Pseudoaneurysm is a relatively rare but serious complication of pancreatitis which is often fatal. We report successful stent-graft placement in the superior mesenteric artery in a 45-year-old man with a pancreatic pseudocyst that grew during therapy for chronic pancreatitis and developed into a pseudoaneurysm. After a stent graft was inserted in the superior mesenteric artery, the pseudoaneurysm disappeared and no further complications developed. Stent-graft placement was considered to be a useful therapy for pseudoaneurysms in the superior mesenteric arterial region.

Ogino, H.; Banno, T.; Sato, Y.; Hara, M.; Shibamoto, Y. [Nagoya City University School of Medicine 1, Kawasumi, Mizuho-cho, Mizuho-ku, Nagoya, Department of Radiology (Japan)

2004-01-15

56

Long-term follow-up of endoscopic stenting in patients with chronic pancreatitis secondary to pancreas divisum  

Microsoft Academic Search

Background  Pancreas divisum is the most common anatomic variant of pancreatic development and may lead to pancreatitis. This study evaluated\\u000a the efficacy of endoscopic stenting in patients with chronic pancreatitis due to pancreas divisum.\\u000a \\u000a \\u000a \\u000a Methods  Between 1993 and 2005, 32 patients with chronic pancreatitis due to pancreas divisum were treated with endoscopic stenting.\\u000a Each patient underwent an endoscopic retrograde cholangiopancreatography to confirm

Gary C. Vitale; Michael Vitale; David S. Vitale; John C. Binford; Ben Hill

2007-01-01

57

Membrane localization of H+ and HCO3- transporters in the rat pancreatic duct.  

PubMed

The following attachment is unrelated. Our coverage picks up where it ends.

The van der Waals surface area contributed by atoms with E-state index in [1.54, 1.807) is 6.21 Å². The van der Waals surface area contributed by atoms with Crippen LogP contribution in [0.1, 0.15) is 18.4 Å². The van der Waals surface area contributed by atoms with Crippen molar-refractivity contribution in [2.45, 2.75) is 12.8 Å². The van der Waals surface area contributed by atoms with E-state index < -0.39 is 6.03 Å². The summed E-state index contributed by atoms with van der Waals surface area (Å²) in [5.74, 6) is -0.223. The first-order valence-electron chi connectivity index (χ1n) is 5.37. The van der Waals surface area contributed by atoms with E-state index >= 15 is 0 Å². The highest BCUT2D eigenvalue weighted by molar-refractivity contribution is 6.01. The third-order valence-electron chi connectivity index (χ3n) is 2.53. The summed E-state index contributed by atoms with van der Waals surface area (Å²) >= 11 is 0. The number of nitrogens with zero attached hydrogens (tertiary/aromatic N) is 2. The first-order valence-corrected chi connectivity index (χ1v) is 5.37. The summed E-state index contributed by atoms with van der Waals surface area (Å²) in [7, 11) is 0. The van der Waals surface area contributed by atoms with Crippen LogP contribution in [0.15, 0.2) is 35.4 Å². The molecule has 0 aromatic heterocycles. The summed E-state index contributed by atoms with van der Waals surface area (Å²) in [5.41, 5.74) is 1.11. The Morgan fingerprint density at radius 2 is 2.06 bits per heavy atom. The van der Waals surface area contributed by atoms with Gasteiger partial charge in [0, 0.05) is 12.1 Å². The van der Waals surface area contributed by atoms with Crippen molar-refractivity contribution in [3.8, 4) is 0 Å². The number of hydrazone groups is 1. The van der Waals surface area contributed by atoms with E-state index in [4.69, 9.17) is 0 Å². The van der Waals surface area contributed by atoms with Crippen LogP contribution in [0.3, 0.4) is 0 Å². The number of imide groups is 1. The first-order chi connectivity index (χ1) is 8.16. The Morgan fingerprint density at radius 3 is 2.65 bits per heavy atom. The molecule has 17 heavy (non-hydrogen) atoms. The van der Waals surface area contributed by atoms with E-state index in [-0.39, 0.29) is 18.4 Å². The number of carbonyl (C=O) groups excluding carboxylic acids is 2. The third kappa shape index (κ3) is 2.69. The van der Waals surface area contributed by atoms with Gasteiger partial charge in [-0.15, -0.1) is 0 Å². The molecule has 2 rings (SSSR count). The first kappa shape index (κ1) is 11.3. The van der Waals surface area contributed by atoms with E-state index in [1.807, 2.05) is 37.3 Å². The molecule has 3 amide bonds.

The pancreatic duct secretes alkaline fluid that is rich in HCO3- and poor in Cl-. The molecular mechanisms that mediate ductal secretion and are responsible for the axial gradients of Cl- and HCO3- along the ductal tree are not well understood because H+ and HCO3- transport by duct cells have not been characterized or localized. To address these questions, we microdissected the intralobular, main, and common segments of the rat pancreatic duct. H+ and HCO3- transporters were characterized and localized by following intracellular pH while perfusing the bath and the lumen of the ducts. In intralobular ducts, Na(+)-dependent and amiloride-sensitive recovery from acid load in the absence of HCO3- was used to localize a Na+/H+ exchanger to the basolateral membrane (BLM). Modification of Cl- gradients across the luminal (LM) and BLM in the presence of HCO3- showed the presence of Cl-/HCO3- exchangers on both membranes of intralobular duct cells. Measurement of the effect of Cl- on one side of the membrane on the rate and extent of pHi changes caused by removal and addition of Cl- to the opposite side suggested that both exchangers are present in the same cell. In the presence of HCO3-, intralobular duct cells used three separate mechanisms to extrude H+: (a) BLM-located Na+/H+ exchange, (b) Na(+)-independent vacuolar-type H+ pump, and (c) BLM-located, Na(+)-dependent, amiloride-insensitive, and 4',4'-diisothiocyanatostilbene-2,2'-disulfonic acid sensitive mechanism, possibly a Na(+)-dependent HCO3- transporter. The main and common segments of the duct displayed similar mechanisms and localization of H+ and HCO3- transporters to the extent studied in the present work. In addition to the transporters found in intralobular ducts, the main and common ducts showed Na+/H+ exchange activity in the LM. Three tests were used to exclude a significant luminal to basolateral Na+ leak as the cause for an apparent luminal Na+/H+ exchange in an HCO3- secreting cells: (a) addition of amiloride and removal of Na+ from the LM had a profound effect on Na+/H+ exchange activity on the BLM and vice versa; (b) inhibition of all transporters in the BLM by bathing the duct in the inert hydrocarbon Fluorinert FC-75 did not prevent cytosolic acidification caused by removal of luminal Na+; and (c) luminal Na+ did not activate the basolateral Na(+)-dependent HCO3- transporter. An Na(+)-independent, bafilomycin-sensitive H+ pumping activity was marginal in the absence of HCO3-.(ABSTRACT TRUNCATED AT 400 WORDS) PMID:7964596